Close to one in three children and teens that are overweight or obese.
Family History of Diabetes.
Overweight at any age, a Body Mass Index (BMI) over 25.
Over Age 40.
African American, Hispanic, Native American, Asian American, Asian Indian or Pacific Islander.
Your Health Access Alert
Physicians may or may not be aware of recent study results that suggest even people who are borderline Diabetic may benefit from evaluating Cardiovascular Disease risk factors as the combination of diseases may contribute to cognitive decline. Read the detail at: Diabetes-Heart-Mind Combo
What Is Diabetes?
Diabetes is the consequence of the body’s inability to produce and/or use the insulin properly. Insulin helps your body use or store fuel from the food that you eat. Reduced insulin leads to more glucose in the blood. Hence, Diabetes. Learn more about the Types of Diabetes!
If left untreated or mismanaged, diabetes may lead to complications, such as, high blood pressure, high cholesterol, heart disease, stroke, kidney problems, blindness, limb loss, dental deterioration, periodontal disease, neuropathy complications, such as from sores on the feet. Diabetes also creates an increased risk for pneumonia and fatality.
Reducing the Risks
A Health Screening will let you know strategies to take charge of risks, may establish the baseline for your blood sugar (glucose) levels to predict your risk, detect the disease and may allow for early treatment to prevent complications when necessary. Health screenings may also allow for testing of your blood pressure, cholesterol levels, kidney function, and other potential complications. If you are pre-diabetic or have diabetes, you may also want to perform the following activities.
- This starts with adjusting Unhealthy Lifestyle Habits, such as, ensuring 30 minutes to one hour of a daily activity and a proper diet. And there’s more.
- Assess Your Heart Attack Risk.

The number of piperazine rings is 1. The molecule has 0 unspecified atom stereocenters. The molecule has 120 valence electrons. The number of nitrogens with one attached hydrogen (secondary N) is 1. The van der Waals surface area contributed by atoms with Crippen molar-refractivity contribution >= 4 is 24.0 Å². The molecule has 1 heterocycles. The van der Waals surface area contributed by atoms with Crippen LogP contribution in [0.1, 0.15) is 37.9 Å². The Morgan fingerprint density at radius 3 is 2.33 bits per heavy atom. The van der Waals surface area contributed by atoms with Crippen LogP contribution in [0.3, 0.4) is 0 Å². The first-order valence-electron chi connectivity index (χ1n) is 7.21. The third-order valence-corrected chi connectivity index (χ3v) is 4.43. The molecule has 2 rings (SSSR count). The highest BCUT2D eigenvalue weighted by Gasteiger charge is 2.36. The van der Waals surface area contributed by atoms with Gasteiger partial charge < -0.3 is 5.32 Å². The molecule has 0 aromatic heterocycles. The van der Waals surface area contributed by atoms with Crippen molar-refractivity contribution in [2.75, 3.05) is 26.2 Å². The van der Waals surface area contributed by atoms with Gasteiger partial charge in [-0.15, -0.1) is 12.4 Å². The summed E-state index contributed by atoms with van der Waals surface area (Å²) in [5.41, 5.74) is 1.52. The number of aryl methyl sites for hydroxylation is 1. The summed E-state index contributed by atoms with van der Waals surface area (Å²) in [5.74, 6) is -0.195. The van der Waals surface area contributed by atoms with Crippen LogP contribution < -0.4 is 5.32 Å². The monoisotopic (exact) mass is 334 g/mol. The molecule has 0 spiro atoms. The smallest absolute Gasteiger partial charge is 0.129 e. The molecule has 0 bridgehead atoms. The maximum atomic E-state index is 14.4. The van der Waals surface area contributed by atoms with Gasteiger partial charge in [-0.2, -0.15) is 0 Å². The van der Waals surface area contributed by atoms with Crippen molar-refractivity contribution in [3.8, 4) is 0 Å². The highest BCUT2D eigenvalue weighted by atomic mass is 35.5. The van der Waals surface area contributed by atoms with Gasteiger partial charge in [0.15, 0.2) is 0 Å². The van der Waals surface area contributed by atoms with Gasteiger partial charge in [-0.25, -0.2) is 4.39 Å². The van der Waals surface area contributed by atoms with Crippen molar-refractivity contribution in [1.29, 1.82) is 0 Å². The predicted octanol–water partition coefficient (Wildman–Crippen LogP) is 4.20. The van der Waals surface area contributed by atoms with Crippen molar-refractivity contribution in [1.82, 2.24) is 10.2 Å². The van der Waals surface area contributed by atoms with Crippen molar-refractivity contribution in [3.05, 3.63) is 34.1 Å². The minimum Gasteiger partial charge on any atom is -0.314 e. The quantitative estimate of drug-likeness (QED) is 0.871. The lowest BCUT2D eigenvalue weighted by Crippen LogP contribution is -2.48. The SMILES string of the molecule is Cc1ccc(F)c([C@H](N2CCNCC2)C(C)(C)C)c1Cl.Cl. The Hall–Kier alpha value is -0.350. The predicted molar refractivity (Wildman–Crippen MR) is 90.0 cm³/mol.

- Visit an Endocrinologist, if you have diabetes to benefit from a specialist in diabetes who may direct you to a diabetes educator to learn skills for managing diabetes.
- Go for a Vision Check Up with an Eye Doctor who may also have equipment to detect early stage diabetes.
- Check your Kidney Function Annually through a Health Screening.
- Visit a Podiatrist for special recommendations about your feet.
- Develop a Diet Plan with a Registered Dietician.
- Get a Flu Shot Annually.
Managing Diabetes requires the creation of lifelong habits that may need to be adjusted over time. For this reason, close monitoring and careful management are vital to help prevent complications and optimize quality of life. Your interdisciplinary health care professional team may set you on a path for success, but achieving success in the management of Diabetes is up to you. The only exception to this is if it identified by yourself, a loved one, or support person that you require assistance with the management of Diabetes. This exception is important for all to know about because there may be instances when a person is not able or no longer able to manage their Diabetic care. For example, children, select seniors and those with brain injuries may not be able to recognize this or communicate this information to appropriate people. Visit It’s OK to Have Age Related Memory Loss?
It is important to recognize that medications and medical procedures are associated with benefits and risks that should be discussed with your physician. It is important to recognize that all information contained on this website cannot be considered to be specific medical diagnosis, medical treatment, or medical advice. As always, you should consult with a physician regarding any medical condition. Your Health Access disclaims any liability for the decisions you make based on this information.